Evaluation of cognitive deficits and structural hippocampal damage in encephalitis with leucine-rich, glioma-inactivated 1 antibodies

Carsten Finke*, Harald Prüss, Josephine Heine, Sigrid Reuter, Ute A. Kopp, Florianmd Wegner, Florian Then Bergh, Sebastian Koch, Olav Jansen, Thomas Münte, Günther Deuschl, Klemens Ruprecht, Winfried Stöcker, K. P. Klaus-Peterwandinger, Friedemann Paul, Thorsten Bartsch

*Corresponding author for this work
32 Citations (Scopus)


IMPORTANCE Limbic encephalitis with leucine-rich, glioma-inactivated 1 (LGI1) antibodies is one of the most frequent variants of autoimmune encephalitis with antibodies targeting neuronal surface antigens. However, the neuroimaging pattern and long-term cognitive outcome are not well understood. OBJECTIVE To study cognitive outcome and structural magnetic resonance imaging (MRI) alterations in patients with anti-LGI1 encephalitis. DESIGN, SETTING, AND PARTICIPANTS A cross-sectional studywas conducted at the Departments of Neurology at Charité-Universitätsmedizin Berlin and University Hospital Schleswig-Holstein, Kiel, Germany. Data on 30 patients with anti-LGI1 encephalitis and 27 healthy control individuals matched for age, sex, and educational level were collected from June 1, 2013, through February 28, 2015. MAIN OUTCOMES AND MEASURES Clinical assessment, cognitive testing, and high-resolution MRI data, including whole-brain, hippocampal and basal ganglia volumetry; white matter integrity (diffusion tensor imaging); gray matter density (voxel-based morphometry); and hippocampal microstructural integrity (mean diffusivity and fractional anisotropy). RESULTS Of the 30 patients included in the study, 19 were male (63%); mean (SD) age was 65.7 (12.3) years. Patients with anti-LGI1 encephalitis had incomplete recovery with significant and persisting verbal (mean [SE] Rey Auditory Verbal Learning Test [RAVLT], delayed recall: patients, 6.52 [1.05]; controls, 11.78 [0.56], P < .001) and visuospatial (Rey-Osterrieth Complex Figure Test [ROCF], delayed recall: patients, 16.0 [1.96]; controls, 25.86 [1.24]; P < .001) memory deficits. These deficits were accompanied by pronounced hippocampal atrophy, including subfields cornu ammonis 2/3 (CA2/3) and CA4/dentate gyrus (DG), as well as impaired hippocampal microstructural integrity. Higher disease severity correlated with larger verbal memory deficits (RAVLT delayed recall, r = -0.40; P = .049), decreased volumes of left hippocampus (r = -0.47; P = .02) and left CA2/3 (r = -0.41; P = .04) and CA4/DG (r = -0.43; P = .03) subfields, and impaired left hippocampal microstructural integrity (r = 0.47; P = .01). In turn, decreased volume of the left CA2/3 subfield (RAVLT delayed recall, r = 0.40; P = .047) and impaired left hippocampal microstructural integrity (RAVLT recognition, r = -0.41; P = .04) correlated with verbal memory deficits. Basal ganglia MRI signal abnormalities were observed in only 1 patient, but a longer duration of faciobrachial dystonic seizures correlated with a reduction of pallidum volume (r = -0.71; P = .03). In contrast, no abnormalities of cortical gray matter or white matter were found. The latency between disease onset and initiation of immunotherapy was significantly correlated with verbal (RAVLT recall after interference, r = -0.48; P = .02) and visuospatial (ROCF delayed recall, r = -0.46; P = .03) memory deficits. CONCLUSIONS AND RELEVANCE Anti-LGI1 encephalitis is associated with cognitive deficits and disability as a result of structural damage to the hippocampal memory system. This damage might be prevented by early immunotherapy.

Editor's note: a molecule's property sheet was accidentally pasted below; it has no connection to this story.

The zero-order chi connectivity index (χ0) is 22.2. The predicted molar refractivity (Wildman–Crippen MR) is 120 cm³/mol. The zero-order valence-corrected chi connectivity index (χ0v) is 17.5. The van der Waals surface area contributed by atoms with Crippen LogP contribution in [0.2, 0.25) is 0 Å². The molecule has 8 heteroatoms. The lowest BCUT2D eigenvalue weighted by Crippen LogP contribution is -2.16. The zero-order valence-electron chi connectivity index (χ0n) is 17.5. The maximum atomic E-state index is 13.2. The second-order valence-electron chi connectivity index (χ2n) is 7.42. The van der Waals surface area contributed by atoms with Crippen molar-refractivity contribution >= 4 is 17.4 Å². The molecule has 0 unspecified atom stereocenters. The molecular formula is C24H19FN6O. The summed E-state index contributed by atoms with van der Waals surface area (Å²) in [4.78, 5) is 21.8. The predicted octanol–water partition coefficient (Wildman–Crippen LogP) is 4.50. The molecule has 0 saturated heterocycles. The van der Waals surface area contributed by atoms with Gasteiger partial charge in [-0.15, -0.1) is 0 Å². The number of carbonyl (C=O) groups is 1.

Original languageEnglish
JournalJAMA Neurology
Issue number1
Pages (from-to)50-59
Number of pages10
Publication statusPublished - 01.01.2017


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